There are about 150 dingoes on the island and are the purest strain there is. We were warned that they should not be approached and advised what to do if we came across one. There was a family of four with a den on the resort beach which were a main attraction for the guests.

The next day (Mon) was our only full day on the island. As all the vehicles on the island are 4WD we decided not to hire one ourselves but go out on a guided tour. At 8 am we climbed onto the 4WD coach with all rest of the party. The coach had carpet on the roof. Our guide explained that was necessary in case the coach turned over and we had to crawl out. As we found out during the course of the day, the guide had a very mischievous sense of humour.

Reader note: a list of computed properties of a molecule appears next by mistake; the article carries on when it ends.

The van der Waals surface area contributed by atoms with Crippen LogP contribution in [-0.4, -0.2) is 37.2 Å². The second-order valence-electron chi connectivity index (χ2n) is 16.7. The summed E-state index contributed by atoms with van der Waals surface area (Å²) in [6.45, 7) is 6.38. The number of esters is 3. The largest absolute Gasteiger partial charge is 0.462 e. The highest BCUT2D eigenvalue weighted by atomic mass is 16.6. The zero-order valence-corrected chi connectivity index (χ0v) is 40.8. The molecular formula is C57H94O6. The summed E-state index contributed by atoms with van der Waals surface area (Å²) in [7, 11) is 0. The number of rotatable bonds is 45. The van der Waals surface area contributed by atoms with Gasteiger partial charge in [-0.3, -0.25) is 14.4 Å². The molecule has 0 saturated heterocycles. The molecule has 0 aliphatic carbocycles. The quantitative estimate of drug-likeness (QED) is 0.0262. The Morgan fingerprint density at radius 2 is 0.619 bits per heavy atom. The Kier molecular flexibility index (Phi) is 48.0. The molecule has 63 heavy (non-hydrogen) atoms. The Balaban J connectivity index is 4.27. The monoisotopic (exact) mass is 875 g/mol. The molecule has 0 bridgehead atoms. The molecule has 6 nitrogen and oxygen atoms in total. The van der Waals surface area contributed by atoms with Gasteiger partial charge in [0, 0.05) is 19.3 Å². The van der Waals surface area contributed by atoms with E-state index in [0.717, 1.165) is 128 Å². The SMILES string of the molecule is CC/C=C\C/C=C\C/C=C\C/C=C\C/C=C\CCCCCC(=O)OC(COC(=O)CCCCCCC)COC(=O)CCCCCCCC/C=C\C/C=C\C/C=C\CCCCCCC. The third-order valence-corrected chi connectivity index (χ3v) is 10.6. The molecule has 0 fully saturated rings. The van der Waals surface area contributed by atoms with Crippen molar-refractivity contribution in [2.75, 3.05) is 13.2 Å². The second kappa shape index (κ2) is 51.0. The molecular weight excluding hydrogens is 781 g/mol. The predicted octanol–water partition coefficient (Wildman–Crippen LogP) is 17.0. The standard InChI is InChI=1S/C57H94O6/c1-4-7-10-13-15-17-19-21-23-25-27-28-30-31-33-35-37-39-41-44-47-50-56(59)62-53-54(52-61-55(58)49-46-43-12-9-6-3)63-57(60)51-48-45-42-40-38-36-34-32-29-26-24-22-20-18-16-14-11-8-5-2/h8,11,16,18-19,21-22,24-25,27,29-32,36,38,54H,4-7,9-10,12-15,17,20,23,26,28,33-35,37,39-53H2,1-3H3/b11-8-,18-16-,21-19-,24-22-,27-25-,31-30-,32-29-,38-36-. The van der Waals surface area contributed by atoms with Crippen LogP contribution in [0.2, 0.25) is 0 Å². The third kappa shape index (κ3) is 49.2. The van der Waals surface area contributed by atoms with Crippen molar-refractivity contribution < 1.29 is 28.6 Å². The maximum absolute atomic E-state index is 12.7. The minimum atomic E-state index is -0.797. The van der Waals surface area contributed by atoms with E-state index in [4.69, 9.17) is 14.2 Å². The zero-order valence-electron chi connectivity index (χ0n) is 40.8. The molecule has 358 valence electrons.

So we set off down this sandy, rutted, deep track, being thrown all over the place. We thought this was just the track to leave the resort, but then discovered, the "roads" on the island were all like this. The guide hurtled along these uneven tracks, with great skill, with all 4 wheels of the bus leaving the ground whilst negotiating some dips in the track and with all the passengers rising from their seats in an abrupt vertical fashion. The strange thing was, that by the end of the day, it felt perfectly normal to be driving around like that.